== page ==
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THE IMPORTANCE OF COLOSTRUM                                                               The Midwest Cattleman · February 24, 2022 · P9

      Don’t idle, be prepared for calving season with colostrum.
      By Mark Z. Johnson, Oklahoma State University Extension

         Being ready and prepared  the large protein molecules  newborn calf, the
      before the start of calving  that make up the various  “best practice” is
      season can make life much  immunoglobulins. Fresh co- to thaw in a warm
      easier for cow-calf producers  lostrum can be stored in one- water bath at 122
      and potentially save a calf.   quart doses by putting that  degrees               Fahren-
      By the time calving season  much in a gallon-size Zip- heit  for  one  hour.
      starts, you need everything  loc bag. Lay the bags flat to  Avoid thawing at
      on hand that might be neces- freeze in the freezer.  When  room  temperature
      sary and all equipment and  the time comes to thaw the
      facilities  in working  order.   colostrum and feed it to the           continued on page 12
      Operators need several doses
      of colostrum or colostrum re-
      placer on inventory before
      the start of spring-calving
         Adequate colostrum in-
      take  is  extremely  crucial
      for newborn calves in order
      to  gain  passive  immunity.
      Calves born after a prolonged
      delivery through the pelvic
      canal can suffer from severe
      respiratory acidosis. Such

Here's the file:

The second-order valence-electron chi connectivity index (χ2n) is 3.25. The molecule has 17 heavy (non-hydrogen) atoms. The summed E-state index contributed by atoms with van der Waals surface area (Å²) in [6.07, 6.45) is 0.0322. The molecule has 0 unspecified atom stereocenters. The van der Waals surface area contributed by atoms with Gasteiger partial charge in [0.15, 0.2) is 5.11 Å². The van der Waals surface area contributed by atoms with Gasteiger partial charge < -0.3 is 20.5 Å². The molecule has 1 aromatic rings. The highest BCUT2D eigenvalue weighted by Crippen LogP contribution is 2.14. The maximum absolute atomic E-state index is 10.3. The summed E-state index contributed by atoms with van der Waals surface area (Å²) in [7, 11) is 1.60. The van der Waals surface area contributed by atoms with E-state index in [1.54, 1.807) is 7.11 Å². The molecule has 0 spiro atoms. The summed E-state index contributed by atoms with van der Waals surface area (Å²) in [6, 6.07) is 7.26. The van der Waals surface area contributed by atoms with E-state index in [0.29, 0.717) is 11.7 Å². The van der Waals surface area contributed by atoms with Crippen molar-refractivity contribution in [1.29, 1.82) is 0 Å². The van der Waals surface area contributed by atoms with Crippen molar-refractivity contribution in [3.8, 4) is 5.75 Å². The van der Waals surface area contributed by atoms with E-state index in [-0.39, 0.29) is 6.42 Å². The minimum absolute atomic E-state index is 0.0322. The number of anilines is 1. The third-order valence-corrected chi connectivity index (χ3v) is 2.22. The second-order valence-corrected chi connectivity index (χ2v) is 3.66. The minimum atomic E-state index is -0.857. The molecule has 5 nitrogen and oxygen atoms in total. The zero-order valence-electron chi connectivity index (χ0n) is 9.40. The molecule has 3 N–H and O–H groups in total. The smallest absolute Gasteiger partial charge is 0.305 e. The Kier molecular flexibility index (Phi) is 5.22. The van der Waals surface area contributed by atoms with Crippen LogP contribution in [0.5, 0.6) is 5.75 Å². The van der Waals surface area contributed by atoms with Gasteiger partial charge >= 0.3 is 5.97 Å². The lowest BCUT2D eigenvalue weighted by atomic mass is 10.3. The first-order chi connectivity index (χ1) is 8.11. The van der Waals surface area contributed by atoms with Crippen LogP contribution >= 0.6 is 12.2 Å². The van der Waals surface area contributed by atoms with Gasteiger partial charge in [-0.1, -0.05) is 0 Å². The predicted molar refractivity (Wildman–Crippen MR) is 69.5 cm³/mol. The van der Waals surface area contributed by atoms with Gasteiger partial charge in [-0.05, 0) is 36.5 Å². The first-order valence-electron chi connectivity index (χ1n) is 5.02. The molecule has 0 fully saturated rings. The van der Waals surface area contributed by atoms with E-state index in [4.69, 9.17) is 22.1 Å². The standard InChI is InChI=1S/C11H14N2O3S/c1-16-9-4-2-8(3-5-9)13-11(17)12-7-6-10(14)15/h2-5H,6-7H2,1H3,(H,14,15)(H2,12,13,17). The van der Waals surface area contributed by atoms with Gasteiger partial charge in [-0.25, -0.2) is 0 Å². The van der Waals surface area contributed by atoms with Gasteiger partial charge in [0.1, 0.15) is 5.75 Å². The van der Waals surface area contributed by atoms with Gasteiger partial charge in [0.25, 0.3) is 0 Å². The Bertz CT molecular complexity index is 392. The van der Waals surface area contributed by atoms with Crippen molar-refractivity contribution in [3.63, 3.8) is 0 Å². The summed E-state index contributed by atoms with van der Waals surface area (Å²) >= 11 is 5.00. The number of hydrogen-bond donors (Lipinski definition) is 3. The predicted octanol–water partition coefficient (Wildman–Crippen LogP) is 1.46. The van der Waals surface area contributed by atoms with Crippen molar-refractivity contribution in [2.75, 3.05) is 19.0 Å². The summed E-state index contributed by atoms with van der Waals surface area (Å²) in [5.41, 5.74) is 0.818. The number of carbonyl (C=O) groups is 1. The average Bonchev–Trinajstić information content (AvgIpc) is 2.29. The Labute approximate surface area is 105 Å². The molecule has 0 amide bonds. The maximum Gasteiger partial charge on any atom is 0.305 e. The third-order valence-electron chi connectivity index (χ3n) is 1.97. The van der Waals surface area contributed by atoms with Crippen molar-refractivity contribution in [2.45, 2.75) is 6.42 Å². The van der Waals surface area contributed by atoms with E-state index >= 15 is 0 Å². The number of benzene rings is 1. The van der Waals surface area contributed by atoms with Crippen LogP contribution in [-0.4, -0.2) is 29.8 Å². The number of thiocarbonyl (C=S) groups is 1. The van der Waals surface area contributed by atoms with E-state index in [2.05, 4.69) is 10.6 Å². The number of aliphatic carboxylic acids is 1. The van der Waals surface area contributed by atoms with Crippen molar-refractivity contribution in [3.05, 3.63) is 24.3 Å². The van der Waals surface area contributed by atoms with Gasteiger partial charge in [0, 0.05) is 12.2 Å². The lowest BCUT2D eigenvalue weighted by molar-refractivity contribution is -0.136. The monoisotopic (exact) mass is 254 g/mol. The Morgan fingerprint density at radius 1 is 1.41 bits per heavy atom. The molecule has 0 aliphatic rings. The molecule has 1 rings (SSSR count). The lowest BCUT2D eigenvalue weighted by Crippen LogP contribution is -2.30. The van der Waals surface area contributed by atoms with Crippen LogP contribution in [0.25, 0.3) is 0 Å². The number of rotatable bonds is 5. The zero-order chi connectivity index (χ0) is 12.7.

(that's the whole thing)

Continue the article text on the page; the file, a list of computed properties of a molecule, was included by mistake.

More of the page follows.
calves are less efficient at
      absorbing colostral immuno-
      globulins or antibodies even
      if artificially fed colostrum.
      The only disease protection
      baby calves will receive is
      from the passive transfer of
      antibodies from  the  colos-
      trum they ingest. Colostrum
      also contains transferrin and
      lactoferrin, which bind iron
      and restrict bacterial growth.
      These factors, together with
      immunoglobulins, help limit
      growth of bacteria in the gut.
         Colostrum or colostrum
      replacer  will  need  to  be ad-
      ministered by bottle suck-
      ling or tube feeding within
      a few hours of birth for max-
      imal  absorption  of immu-
      noglobulins.    The  general
      rule of thumb is the sooner
      colostrum is ingested the
      better and calves will typi-
      cally stand, walk, and nurse
      within one hour after birth.
      Bottomline: if there is any
      question of whether a calf
      has received adequate colos-
      trum, then colostrum should
      be administered immediate-
      ly to the newborn.   Calves
      that miss getting timely co-
      lostrum ingestion  are  much
      more likely to suffer from
      calf scours, which can have
      lifelong effects on general
      hardiness and disease resis-
         Previously obtained co-
      lostrum must be kept frozen
      to protect the integrity of
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